This may seem like a non sequitur but stay with me. Last Friday I watched Iron Man 3 with my little sister, Gianna, who could barely contain her excitement during the car ride. As she made me proud with her encyclopedic knowledge of the finer points of superherodom, I recalled going to watch Raimi’s phenomenal Spiderman 2 and the fevered fanboy adrenaline pumping through every inch of my 14 year old body. The Marvel/DC universe seemed like an ocean of untapped awesomeness and I was there like Phil Sheldon from Marvels, gazing upwards at gods leaping, flying, and swinging through the heavens, tights and all. To my adolescent mind there seemed an honesty about these new superhero movies, like they were an apology to all the nerds who gave up trying to explain to “normals” that there was real value and humanity in those back-of-the-shelf picture books. With all this in the back of my mind, I walked out of Iron Man 3 with a cold detachment that honestly surprised me. It wasn’t until I was home that it hit me that Upstream Color was the culprit. Recently both Danny Boyle and Steven Soderbergh put the hurt on the Hollywood industry, giving first-hand insights into the shameful sterilization of creativity and innovation in today’s films in order to secure the foreign market, which is a far more significant factor than it was 15-20 years ago. They even sighted companies which took screenplays and ran them through an algorithm (of sorts) to search for plot devices which in the past have led to blockbusters. Iron Man 3, which by all accounts was a great superhero movie, felt oddly devoid of importance. There is a family-friendly trend which has slowly but surely homogenized popular entertainment into interchangeable collections of cameos and special effects. I’ve lost track of all the upcoming Marvel reboots and sequels (although I am honestly excited for Doctor Strange, a favorite of mine) and Disney’s announcement to make a Star Wars film every year does nothing to inspire confidence. The Marvel/DC monopoly in on the verge of imploding, making way for what most likely will be a string of video game adaptations. And yet nestled in between all these box-office titans battling it out is a small film called Upstream Color that single handedly undermines them all.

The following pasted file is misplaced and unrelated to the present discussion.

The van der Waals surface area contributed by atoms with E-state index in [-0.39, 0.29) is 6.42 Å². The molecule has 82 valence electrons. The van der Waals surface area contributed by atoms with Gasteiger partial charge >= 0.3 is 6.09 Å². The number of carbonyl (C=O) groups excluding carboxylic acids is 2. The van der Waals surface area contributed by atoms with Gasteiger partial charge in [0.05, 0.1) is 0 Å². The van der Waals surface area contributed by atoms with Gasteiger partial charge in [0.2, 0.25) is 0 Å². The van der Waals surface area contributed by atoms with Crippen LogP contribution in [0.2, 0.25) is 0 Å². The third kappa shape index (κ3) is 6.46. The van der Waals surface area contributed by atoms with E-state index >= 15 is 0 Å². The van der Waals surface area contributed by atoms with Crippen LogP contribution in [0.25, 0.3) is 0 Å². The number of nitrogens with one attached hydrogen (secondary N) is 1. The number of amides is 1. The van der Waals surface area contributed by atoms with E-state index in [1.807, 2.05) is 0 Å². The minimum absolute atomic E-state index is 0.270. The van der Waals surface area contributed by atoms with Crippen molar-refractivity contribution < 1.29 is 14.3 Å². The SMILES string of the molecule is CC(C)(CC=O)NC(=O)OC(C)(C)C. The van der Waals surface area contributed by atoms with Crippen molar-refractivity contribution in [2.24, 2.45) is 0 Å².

I don’t want to say to much about the actual story, and even if I wanted to I’m not sure I could. There is simply nothing to compare it to. For starters let me just say that on a narrative level it is more comprehensible than Primer, Shane Carruth’s first time-travel film. And just like Primer it works on many levels. What I found most fascinating about Upstream Color is that your understanding of it arrives in layers, first mechanically, then narratively, then thematically, and finally spiritually which springs from expanding the film’s third layer. For all its mystery the film never becomes frustrating, which surprised me the most. No matter how much you “get” from it the film is incredibly watchable, moving as if it had a pulse with complex sounds and images weaving in and out, jarring your senses only to soften the blow. Upstream Color is the antithesis of the aforementioned blockbusters, completely unaware of genre or cliches or expectations, telling a sad, beautiful, and deeply human story with the maturity of any great work of art. As I witnessed the film’s protagonists Kris and Jeff being drawn inexplicably towards each other (yes I’m being vague), my mind became far more concerned with reflecting upon the contradictory forces at work in any relationship than the actual story-based reasons for their unusual connection. And that’s exactly what this film does. It presents its story in such broad strokes that it forces you to generalize the bizarre happenings in the film until they suddenly speak to you on a personal level. Upstream Color will be on everyone’s “Top films of 2013” list come December, and I would be surprised if another film comes out between then and now that manages to break the mold and present such a brilliant and compelling story with such subtlety and mysticism. (A+)